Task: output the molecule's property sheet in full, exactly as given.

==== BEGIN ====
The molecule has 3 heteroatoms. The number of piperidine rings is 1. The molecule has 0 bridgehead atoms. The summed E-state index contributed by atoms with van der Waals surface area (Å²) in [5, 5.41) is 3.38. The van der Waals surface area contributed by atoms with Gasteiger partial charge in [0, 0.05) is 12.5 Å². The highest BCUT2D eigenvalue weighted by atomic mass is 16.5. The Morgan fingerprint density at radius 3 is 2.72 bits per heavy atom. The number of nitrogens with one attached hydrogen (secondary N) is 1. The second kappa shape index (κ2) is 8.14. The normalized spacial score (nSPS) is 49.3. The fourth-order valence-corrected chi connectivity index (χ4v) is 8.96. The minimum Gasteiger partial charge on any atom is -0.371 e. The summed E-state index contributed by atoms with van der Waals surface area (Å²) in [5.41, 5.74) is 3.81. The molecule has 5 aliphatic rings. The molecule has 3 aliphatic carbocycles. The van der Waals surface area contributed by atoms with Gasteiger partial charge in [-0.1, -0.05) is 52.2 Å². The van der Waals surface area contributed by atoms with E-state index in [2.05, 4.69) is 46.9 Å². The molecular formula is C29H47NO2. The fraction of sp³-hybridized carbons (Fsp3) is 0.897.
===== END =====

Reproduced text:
The molecule has 3 heteroatoms. The number of piperidine rings is 1. The molecule has 0 bridgehead atoms. The summed E-state index contributed by atoms with van der Waals surface area (Å²) in [5, 5.41) is 3.38. The van der Waals surface area contributed by atoms with Gasteiger partial charge in [0, 0.05) is 12.5 Å². The highest BCUT2D eigenvalue weighted by atomic mass is 16.5. The Morgan fingerprint density at radius 3 is 2.72 bits per heavy atom. The number of nitrogens with one attached hydrogen (secondary N) is 1. The second kappa shape index (κ2) is 8.14. The normalized spacial score (nSPS) is 49.3. The fourth-order valence-corrected chi connectivity index (χ4v) is 8.96. The minimum Gasteiger partial charge on any atom is -0.371 e. The summed E-state index contributed by atoms with van der Waals surface area (Å²) in [5.41, 5.74) is 3.81. The molecule has 5 aliphatic rings. The molecule has 3 aliphatic carbocycles. The van der Waals surface area contributed by atoms with Gasteiger partial charge in [-0.1, -0.05) is 52.2 Å². The van der Waals surface area contributed by atoms with E-state index in [2.05, 4.69) is 46.9 Å². The molecular formula is C29H47NO2. The fraction of sp³-hybridized carbons (Fsp3) is 0.897.